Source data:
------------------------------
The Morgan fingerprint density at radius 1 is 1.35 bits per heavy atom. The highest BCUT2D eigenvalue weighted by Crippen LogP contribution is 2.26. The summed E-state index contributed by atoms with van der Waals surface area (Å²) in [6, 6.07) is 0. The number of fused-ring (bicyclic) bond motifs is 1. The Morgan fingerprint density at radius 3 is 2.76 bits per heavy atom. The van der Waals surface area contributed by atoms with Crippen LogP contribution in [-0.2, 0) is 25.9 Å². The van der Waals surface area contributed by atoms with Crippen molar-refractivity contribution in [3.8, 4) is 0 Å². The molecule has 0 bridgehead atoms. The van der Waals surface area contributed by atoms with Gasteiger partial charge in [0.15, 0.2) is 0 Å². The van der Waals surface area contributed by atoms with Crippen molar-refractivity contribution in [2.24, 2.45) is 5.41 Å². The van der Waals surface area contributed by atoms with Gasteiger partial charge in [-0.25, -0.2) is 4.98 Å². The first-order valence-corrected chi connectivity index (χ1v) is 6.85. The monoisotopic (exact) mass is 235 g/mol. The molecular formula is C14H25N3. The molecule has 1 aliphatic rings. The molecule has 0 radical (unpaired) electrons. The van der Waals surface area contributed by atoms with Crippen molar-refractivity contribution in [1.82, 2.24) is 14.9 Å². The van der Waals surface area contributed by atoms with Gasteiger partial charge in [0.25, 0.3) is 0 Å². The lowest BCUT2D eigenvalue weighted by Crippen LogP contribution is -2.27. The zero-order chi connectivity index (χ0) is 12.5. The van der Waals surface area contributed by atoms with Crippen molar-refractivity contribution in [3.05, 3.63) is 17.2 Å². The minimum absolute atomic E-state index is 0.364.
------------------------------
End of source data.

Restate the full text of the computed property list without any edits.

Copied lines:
The Morgan fingerprint density at radius 1 is 1.35 bits per heavy atom. The highest BCUT2D eigenvalue weighted by Crippen LogP contribution is 2.26. The summed E-state index contributed by atoms with van der Waals surface area (Å²) in [6, 6.07) is 0. The number of fused-ring (bicyclic) bond motifs is 1. The Morgan fingerprint density at radius 3 is 2.76 bits per heavy atom. The van der Waals surface area contributed by atoms with Crippen LogP contribution in [-0.2, 0) is 25.9 Å². The van der Waals surface area contributed by atoms with Crippen molar-refractivity contribution in [3.8, 4) is 0 Å². The molecule has 0 bridgehead atoms. The van der Waals surface area contributed by atoms with Gasteiger partial charge in [0.15, 0.2) is 0 Å². The van der Waals surface area contributed by atoms with Crippen molar-refractivity contribution in [2.24, 2.45) is 5.41 Å². The van der Waals surface area contributed by atoms with Gasteiger partial charge in [-0.25, -0.2) is 4.98 Å². The first-order valence-corrected chi connectivity index (χ1v) is 6.85. The monoisotopic (exact) mass is 235 g/mol. The molecular formula is C14H25N3. The molecule has 1 aliphatic rings. The molecule has 0 radical (unpaired) electrons. The van der Waals surface area contributed by atoms with Crippen molar-refractivity contribution in [1.82, 2.24) is 14.9 Å². The van der Waals surface area contributed by atoms with Gasteiger partial charge in [0.25, 0.3) is 0 Å². The lowest BCUT2D eigenvalue weighted by Crippen LogP contribution is -2.27. The zero-order chi connectivity index (χ0) is 12.5. The van der Waals surface area contributed by atoms with Crippen molar-refractivity contribution in [3.05, 3.63) is 17.2 Å². The minimum absolute atomic E-state index is 0.364.